Three times he hurtled in; three times I never saw the ball – only hearing its percussive thump a fraction of a second later as it struck the wicketkeeper's gloves about 20 yards behind me. On the fourth occasion the ball burst through the keeper's grip, and as I was called for a scampered bye, I became aware of my shirt clinging coldly to my back, drenched in the sweat of sheer terror.
It's no criticism of women to point out that they are physically incapable of propelling a cricket ball at 90 mph, or that if a woman tried to apply as much torsion though the shoulder as Shane Warne did with his leg-breaks, it would probably be her arm, rather than the ball, which would be spinning through the air towards the batsman. Neither is it the case that they are not really playing cricket (indeed, given that the England women's cricket team are all amateurs, they are in many ways closer to an old ideal of the game). It's just that they are, in every sense, in a different league.
It's true that we can all get extremely excited about any form of well-matched sporting competition – especially when national pride is involved. So if a British woman becomes an Olympic champion at something – swimming, for example – it captures our imaginations. We like the fact that one of our own has beaten all the rest, and, even if we had never known of her existence before the event began, we end up vicariously sharing in her joy at victory.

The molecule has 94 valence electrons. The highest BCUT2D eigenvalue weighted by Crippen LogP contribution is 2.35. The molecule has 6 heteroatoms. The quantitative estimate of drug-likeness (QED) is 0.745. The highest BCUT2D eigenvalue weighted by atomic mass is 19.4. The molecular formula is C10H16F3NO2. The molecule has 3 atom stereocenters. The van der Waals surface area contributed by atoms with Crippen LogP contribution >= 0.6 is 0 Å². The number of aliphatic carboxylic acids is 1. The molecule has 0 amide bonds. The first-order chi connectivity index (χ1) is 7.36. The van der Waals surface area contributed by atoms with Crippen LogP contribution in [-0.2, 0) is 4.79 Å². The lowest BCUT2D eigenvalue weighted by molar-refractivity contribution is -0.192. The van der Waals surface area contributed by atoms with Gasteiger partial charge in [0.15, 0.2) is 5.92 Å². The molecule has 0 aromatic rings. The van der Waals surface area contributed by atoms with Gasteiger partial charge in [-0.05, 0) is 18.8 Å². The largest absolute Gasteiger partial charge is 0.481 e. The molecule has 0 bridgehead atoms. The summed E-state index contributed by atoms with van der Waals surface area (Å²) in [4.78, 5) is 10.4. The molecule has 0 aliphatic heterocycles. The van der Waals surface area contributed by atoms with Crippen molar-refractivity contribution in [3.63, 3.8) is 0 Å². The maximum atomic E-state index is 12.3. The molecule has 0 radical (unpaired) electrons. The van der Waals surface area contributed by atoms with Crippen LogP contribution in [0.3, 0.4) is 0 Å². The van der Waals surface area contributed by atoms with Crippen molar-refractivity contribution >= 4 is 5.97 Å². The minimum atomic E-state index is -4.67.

The same, obviously, applies to a male champion; but with the truly exceptional man – such as the sprinter Usain Bolt – there is something extra, a kind of gasping astonishment on our part that such strength and power could be encompassed by a human being at all. This, perhaps, is why the whole world seemed to be in thrall to that extraordinary Jamaican, and not just his own homeland: such athleticism easily transcends mere parochialism and national rivalries. By contrast, I hardly think that Mr Andy Burnham would have been jumping up and down with excitement if it had been the New Zealand team that had carried off the women's cricket World Cup.
We are sometimes told that we should support women's sport because to do so is more "inclusive"; the same argument is used to advocate television coverage of sport for the disabled. This is a fine cause: sport is good for people regardless of how many x or y chromosomes they possess, and especially good for the disabled, whose general state of health may otherwise be a particular concern.